Things to Do Today to Improve Safety at Your Job Site

Every year, tens of thousands of construction workers are injured on the job. Roughly 1,000 lose their lives. Many of these injured workers end up needing weeks, or even months off work, costing both them and their employer money. Most of these injuries are completely avoidable given the proper safety measures. Here are some common-sense tips to help keep your workers safe.

Train employees well

A trained employee is a safe employee! The number one thing you can do to keep your workers safe is to educate them. Your business should have an official, written safety policy, and it should be given to every employee upon hire. In addition, regular meetings should be held to emphasize and reinforce protocol. Employees should take part in ongoing, routine training sessions to make sure they still understand all the rules and regulations. In fact, many employers require employees to sign off on an official document certifying that they’ve read the regulations and understand them.

Make sure employees have the right equipment

Always provide employees with head, eye, and hearing protection. It’s not only the right thing to do, but it’s required by OSHA. Each employee should have their own equipment that fits them properly and is free of damage. Gear should be inspected before going on the job each day to check for signs of wear and tear – in particular, hard hats should be free of any cracks or dents, and eye protection should be clean and cleared of any debris or grease which may make it difficult to see.

Keep the job site clean

Keeping a construction site clean might seem like an impossible task, but there are certain steps that can be taken to make your site a safer place. Assign clean-up tasks to employees on a daily basis to help ensure that the appropriate housekeeping measures always are taken. Keep the work areas clear to help avoid accidents such as tripping or getting cut on exposed nails. Make sure spills are cleaned up immediately, and make sure all scrap materials get disposed of appropriately. Toxic and hazardous materials need to be given special care. Failure to handle toxic material in the appropriate way can result in serious injury.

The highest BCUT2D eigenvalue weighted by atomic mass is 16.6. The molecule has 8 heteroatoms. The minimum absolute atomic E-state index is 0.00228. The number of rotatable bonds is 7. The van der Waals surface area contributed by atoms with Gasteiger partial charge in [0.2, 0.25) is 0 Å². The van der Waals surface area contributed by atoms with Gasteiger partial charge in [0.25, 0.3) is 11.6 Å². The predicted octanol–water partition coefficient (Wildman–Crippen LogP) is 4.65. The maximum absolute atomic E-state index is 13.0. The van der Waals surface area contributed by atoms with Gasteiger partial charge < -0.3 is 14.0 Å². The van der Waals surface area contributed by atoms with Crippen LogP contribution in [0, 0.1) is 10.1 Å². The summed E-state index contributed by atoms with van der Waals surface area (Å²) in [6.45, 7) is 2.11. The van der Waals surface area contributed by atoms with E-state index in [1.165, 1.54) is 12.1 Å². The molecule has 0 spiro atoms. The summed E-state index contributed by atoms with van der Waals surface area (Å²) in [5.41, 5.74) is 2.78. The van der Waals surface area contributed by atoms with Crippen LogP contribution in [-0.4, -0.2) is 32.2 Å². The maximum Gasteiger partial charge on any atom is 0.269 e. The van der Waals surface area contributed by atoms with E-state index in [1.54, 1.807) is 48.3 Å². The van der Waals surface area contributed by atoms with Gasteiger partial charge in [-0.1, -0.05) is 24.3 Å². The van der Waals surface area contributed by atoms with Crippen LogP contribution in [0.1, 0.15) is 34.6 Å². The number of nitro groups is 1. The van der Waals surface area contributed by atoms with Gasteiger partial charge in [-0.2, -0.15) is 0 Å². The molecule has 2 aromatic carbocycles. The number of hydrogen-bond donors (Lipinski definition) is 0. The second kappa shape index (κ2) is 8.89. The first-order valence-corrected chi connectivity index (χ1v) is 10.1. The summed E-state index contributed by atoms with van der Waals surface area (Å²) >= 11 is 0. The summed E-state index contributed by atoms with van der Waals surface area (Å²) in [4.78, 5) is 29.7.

Keep Ladders and Stairways Safe

Ladder safety is consistently within the top-10 most cited OSHA violations at work sites. In fact, OSHA estimates that there are 24,882 injuries and as many as 36 fatalities per year due to falls on stairways and ladders used in construction. Nearly half of these injuries were serious enough to require time off the job. In order to avoid these accidents, a few simple steps can be taken:

  • Use the right ladder for the job. Step ladders, extension ladders, and combo ladders are all intended for different things, and should always be used as intended.
  • Always inspect for damage, wear, and cleanliness before use. Check for broken or bent rungs, loose steps, and any debris or grease which may make the ladder unsafe.
  • Check for weight limit. Every ladder has a weight limit (which includes you and any equipment you’re carrying. Exceeding that limit could lead to serious injury.
  • Make sure you have a ladder that is the right height for the job. Never try to extend your ladder in any way – this could cause it to slip and fall. Instead, take the time to find the appropriate-size ladder for the job.

Taking the time to teach and enforce safety policies up front will save you a lot of lost work hours (and money) in the long run.